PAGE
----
First, let’s talk about some of your introductions from last time: – What did you think was good about it? – What did you think was poor about it? What.
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First, let’s talk about some of your introductions from last time: – What did you think was good about it? – What did you think was poor about it? What criteria are you using?
The purpose of discussing the relevant literature is to reveal that you understand and are aware of what has been done previously, motivate the importance of your question, legitimize your approach, and to give context for your work, especially your results. Citations are evidence, but not without context. Never just list what has been done. Provide a short reason why you mention an article. Indicate what is missing from the body of literature, and how you will contribute.
What you can learn if you read extensively: Distinguish what has been done fromwhat still needs to be done; Discover important approaches and variables relevant to your topic; Synthesize and gain new perspectives; Identify relationships between ideas and practice; Rationalize the significance of the problem; Acquire and enhance your knowledge of the vocabulary of your problem;
What you can learn (continued): What is the “structure” of your problem; Related theories and ideas for applications; Main methodologies and research techniques that have been used; The historical context of the problem, approach and subject; State-of-the-art developments; Learning generally what is good economics; Learning generally what is good writing; New ideas and topics to pursue.
What you should discuss in the lit review: Descriptions of previous work on the topic; – Identifying leading concepts and definitions. – Standard assumptions used while approaching the topic and issues; – Theories underlying the problem; – Methods and approaches commonly used; – Common results and conclusions. Criticisms of previous work, including your own. Important questions not yet addressed, and why they have not yet been addressed.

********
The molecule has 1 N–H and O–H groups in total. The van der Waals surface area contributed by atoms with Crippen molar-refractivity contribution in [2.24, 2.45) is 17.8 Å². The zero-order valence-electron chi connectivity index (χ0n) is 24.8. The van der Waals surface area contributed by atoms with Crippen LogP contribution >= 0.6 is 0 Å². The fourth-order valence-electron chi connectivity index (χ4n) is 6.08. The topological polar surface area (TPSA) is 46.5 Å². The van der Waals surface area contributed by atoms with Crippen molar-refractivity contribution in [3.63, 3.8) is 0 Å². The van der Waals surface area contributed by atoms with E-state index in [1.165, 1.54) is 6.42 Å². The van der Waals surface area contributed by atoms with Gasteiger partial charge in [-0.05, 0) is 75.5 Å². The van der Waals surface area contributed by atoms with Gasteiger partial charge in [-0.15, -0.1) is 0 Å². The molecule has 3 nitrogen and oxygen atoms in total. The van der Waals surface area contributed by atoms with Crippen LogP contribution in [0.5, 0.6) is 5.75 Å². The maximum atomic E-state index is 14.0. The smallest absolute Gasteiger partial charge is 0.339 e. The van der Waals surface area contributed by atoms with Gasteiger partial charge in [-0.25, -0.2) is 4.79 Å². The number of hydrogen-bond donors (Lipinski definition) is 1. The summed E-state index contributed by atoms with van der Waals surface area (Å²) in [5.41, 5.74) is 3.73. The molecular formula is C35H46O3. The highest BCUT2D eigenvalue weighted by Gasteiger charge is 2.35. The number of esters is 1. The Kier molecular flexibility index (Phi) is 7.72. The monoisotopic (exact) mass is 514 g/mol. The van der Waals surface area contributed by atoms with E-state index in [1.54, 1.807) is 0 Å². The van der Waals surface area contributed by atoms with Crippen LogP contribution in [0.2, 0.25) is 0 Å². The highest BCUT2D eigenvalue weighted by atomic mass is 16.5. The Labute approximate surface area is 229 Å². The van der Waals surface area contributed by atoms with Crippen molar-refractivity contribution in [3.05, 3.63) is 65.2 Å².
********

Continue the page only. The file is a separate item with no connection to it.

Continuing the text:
How to search for related literature: Econ lit, RepEc, Google scholar References in key articles Consider literature from other fields in economics that could be related – Because of topic – Because of approach Consider literature from other academic fields – Marketing and other business fields – Math and stats – Biology, ecology or fields related to your problem
The “formal” literature review comes in throughout the paper: We saw examples of it being in the introduction or as a separate section, but can also be distributed throughout the paper; Outlining the literature and motivating the question is often in the introduction. General approaches can be in the technique section, with the model, data or theory, where appropriate. Comparing your results to others often is in your results or implications section.
A general guide 1.Work that motivates the question 2.Cite seminal works first, indicating the importance and relevance 3.Do the same for other related papers, indicating what questions remain 4.Discuss approaches and methodologies used (especially if unusual) Always be respectful of earlier work, even if you disagree with it. Assume the author will be a reviewer.
Hints: Read much more literature than you cite – Don’t include everything you read, only the most relevant. – But err on the side of including too much, at least in early drafts. – At the end, discard everything that is not directly related to your paper. – Make sure to explain how what you keep is relevant. – Help readers understand why each cite is important Group works, logically, and make a general point about the group, instead of discussing each alone. Do not be redundant, especially if spreading the discussion through different sections.